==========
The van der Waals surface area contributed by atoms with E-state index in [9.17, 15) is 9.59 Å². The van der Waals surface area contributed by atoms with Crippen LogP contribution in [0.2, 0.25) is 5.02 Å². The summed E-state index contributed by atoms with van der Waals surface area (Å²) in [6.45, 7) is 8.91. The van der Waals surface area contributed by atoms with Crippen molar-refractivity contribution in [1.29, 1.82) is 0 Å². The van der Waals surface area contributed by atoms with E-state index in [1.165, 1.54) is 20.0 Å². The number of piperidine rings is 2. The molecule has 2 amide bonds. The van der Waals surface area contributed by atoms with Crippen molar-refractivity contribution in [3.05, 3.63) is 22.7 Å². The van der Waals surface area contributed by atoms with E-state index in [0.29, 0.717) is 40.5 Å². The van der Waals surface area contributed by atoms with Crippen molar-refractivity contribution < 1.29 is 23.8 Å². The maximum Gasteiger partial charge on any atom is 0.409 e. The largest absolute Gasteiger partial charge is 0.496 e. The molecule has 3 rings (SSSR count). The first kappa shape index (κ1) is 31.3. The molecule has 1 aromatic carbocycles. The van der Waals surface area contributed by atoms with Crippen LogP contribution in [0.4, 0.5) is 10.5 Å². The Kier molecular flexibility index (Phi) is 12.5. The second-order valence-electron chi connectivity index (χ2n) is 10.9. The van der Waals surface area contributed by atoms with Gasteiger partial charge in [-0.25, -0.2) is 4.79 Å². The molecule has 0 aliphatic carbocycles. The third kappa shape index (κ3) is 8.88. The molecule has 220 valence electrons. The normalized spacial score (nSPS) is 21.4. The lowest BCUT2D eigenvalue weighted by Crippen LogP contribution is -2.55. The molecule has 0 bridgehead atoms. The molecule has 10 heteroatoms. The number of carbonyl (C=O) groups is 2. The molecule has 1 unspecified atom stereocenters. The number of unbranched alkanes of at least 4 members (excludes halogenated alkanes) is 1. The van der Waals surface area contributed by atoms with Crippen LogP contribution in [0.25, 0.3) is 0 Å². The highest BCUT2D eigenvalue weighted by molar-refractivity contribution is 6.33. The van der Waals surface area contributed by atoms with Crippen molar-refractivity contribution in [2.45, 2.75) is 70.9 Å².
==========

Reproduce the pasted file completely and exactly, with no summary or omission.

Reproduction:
The van der Waals surface area contributed by atoms with E-state index in [9.17, 15) is 9.59 Å². The van der Waals surface area contributed by atoms with Crippen LogP contribution in [0.2, 0.25) is 5.02 Å². The summed E-state index contributed by atoms with van der Waals surface area (Å²) in [6.45, 7) is 8.91. The van der Waals surface area contributed by atoms with Crippen molar-refractivity contribution in [1.29, 1.82) is 0 Å². The van der Waals surface area contributed by atoms with E-state index in [1.165, 1.54) is 20.0 Å². The number of piperidine rings is 2. The molecule has 2 amide bonds. The van der Waals surface area contributed by atoms with Crippen molar-refractivity contribution in [3.05, 3.63) is 22.7 Å². The van der Waals surface area contributed by atoms with E-state index in [0.29, 0.717) is 40.5 Å². The van der Waals surface area contributed by atoms with Crippen molar-refractivity contribution < 1.29 is 23.8 Å². The maximum Gasteiger partial charge on any atom is 0.409 e. The largest absolute Gasteiger partial charge is 0.496 e. The molecule has 3 rings (SSSR count). The first kappa shape index (κ1) is 31.3. The molecule has 1 aromatic carbocycles. The van der Waals surface area contributed by atoms with Crippen LogP contribution in [0.4, 0.5) is 10.5 Å². The Kier molecular flexibility index (Phi) is 12.5. The second-order valence-electron chi connectivity index (χ2n) is 10.9. The van der Waals surface area contributed by atoms with Gasteiger partial charge in [-0.25, -0.2) is 4.79 Å². The molecule has 0 aliphatic carbocycles. The third kappa shape index (κ3) is 8.88. The molecule has 220 valence electrons. The normalized spacial score (nSPS) is 21.4. The lowest BCUT2D eigenvalue weighted by Crippen LogP contribution is -2.55. The molecule has 0 bridgehead atoms. The molecule has 10 heteroatoms. The number of carbonyl (C=O) groups is 2. The molecule has 1 unspecified atom stereocenters. The number of unbranched alkanes of at least 4 members (excludes halogenated alkanes) is 1. The van der Waals surface area contributed by atoms with Crippen LogP contribution in [0.25, 0.3) is 0 Å². The highest BCUT2D eigenvalue weighted by molar-refractivity contribution is 6.33. The van der Waals surface area contributed by atoms with Crippen molar-refractivity contribution in [2.45, 2.75) is 70.9 Å².